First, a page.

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Re: Harddisk clicks -> System freezes/reboots



Ric Moore:
>>> Tim, back to ohm's law, wouldn't low voltage also make it run hot???

Tim [answering about Ohm's law]: 
>> No.  Voltage and current are inter-related.  If a power supply is losing
>> the ability to "supply," the current will go down.  Correspondingly, the
>> voltage will reduce at the same time (due to lack of supply).

Les:
> In switching mode supplies (which is all there is on PC's these days),
> the problem with low voltage is that the switching transistors tend to
> stay on longer.  At some point the cores can saturate, and in that case
> low voltage = high current.  It is one of the big drawbacks to switch
> mode supplies.

I was under the impression that Ric was asking about low voltage
affecting the hard drive rather than the power supply.

Specific to Ohm's law, voltage going low would mean the current would,
too.  But the other situation you refer to (reluctance, oscillator
circuit design, etc.) is something else (not to do with Ohm's law).
While current consumption may go up within the power supply circuitry,
it wouldn't be *supplying* more current to the rest of the computer, at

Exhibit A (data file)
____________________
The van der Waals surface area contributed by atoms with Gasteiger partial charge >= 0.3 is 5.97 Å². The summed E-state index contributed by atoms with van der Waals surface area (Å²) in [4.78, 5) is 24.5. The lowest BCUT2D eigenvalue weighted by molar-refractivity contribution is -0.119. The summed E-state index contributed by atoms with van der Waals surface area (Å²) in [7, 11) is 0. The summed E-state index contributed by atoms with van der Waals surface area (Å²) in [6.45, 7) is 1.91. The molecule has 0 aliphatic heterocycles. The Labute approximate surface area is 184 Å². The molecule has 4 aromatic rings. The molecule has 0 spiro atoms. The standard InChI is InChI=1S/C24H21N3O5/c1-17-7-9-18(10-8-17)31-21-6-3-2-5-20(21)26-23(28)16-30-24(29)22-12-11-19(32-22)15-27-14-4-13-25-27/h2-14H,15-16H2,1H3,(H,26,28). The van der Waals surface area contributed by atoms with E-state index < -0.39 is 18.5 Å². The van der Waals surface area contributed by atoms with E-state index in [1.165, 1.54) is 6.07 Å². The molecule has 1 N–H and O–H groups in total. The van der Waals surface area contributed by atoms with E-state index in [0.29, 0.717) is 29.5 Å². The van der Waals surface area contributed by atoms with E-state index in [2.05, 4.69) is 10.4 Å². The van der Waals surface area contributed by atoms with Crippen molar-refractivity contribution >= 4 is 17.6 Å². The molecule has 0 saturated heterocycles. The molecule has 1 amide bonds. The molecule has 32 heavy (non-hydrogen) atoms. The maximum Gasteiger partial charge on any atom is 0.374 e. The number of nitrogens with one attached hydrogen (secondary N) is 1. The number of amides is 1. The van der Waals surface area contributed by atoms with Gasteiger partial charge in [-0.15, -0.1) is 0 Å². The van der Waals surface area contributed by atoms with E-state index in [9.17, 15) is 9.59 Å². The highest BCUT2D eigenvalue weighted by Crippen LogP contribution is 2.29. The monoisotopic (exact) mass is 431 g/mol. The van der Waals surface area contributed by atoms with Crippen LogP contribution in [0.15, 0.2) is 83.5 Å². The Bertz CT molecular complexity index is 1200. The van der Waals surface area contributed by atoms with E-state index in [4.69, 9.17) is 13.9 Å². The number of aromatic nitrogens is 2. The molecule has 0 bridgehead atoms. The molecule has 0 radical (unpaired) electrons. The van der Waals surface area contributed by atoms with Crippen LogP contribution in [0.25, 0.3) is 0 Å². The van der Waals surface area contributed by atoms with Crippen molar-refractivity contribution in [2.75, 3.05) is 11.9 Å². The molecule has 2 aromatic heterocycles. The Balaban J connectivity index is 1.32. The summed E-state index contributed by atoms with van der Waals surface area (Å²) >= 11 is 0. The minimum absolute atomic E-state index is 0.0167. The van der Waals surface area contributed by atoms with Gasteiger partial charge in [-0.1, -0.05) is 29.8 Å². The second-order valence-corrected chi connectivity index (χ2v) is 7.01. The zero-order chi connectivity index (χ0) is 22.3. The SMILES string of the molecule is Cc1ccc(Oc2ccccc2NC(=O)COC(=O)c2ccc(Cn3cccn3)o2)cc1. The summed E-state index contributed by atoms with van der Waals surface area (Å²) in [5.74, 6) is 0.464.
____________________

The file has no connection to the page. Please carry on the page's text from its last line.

the same time as supplying less voltage.

Oscillator design were never my strong point, they were badly taught and
my interests were elsewhere (usually things *NOT* oscillating).  ;-)  I
don't recall doing much LC theory with them, it was usually RC.  As a
matter of fact, I've got to resolve just that point in some equipment,
here.  A video effects mixer that's oscillating somewhere that it
shouldn't, so the pedestal clamp is going nuts.

So regarding Ric's question, if he means the hard drive getting hotter
if the current went down.  Probably not.  But then if some of the
circuitry latches up (gets stuck) when not properly powered, maybe it
could get hot.  But I'd hazard a guess that you might have a component
burn out, at the most, on the drive, but the rest of the drive wouldn't
get hot.  Much of the heat generated by a drive is the air resistance
against the platters as they spin.  With the servo that shuttles the
head back and forth adding to it.

> How's that for a design challenge?

Agreed that there are some challenges involved, but it's only a power
supply.  Switch mode power supplies are an old design idea.  It
shouldn't be that hard to make a good one for someone who's fluent with
them (i.e. the manufacturers who make thousands of them, yearly).  How
many more years of computer systems do we need before we can get one
with a decent power supply?  ;-)  There's certainly less complexity in
them than in the rest of the computer system.

-- 
(Currently running FC4, in case that's important to the thread)

Don't send private replies to my address, the mailbox is ignored.
I read messages from the public lists.


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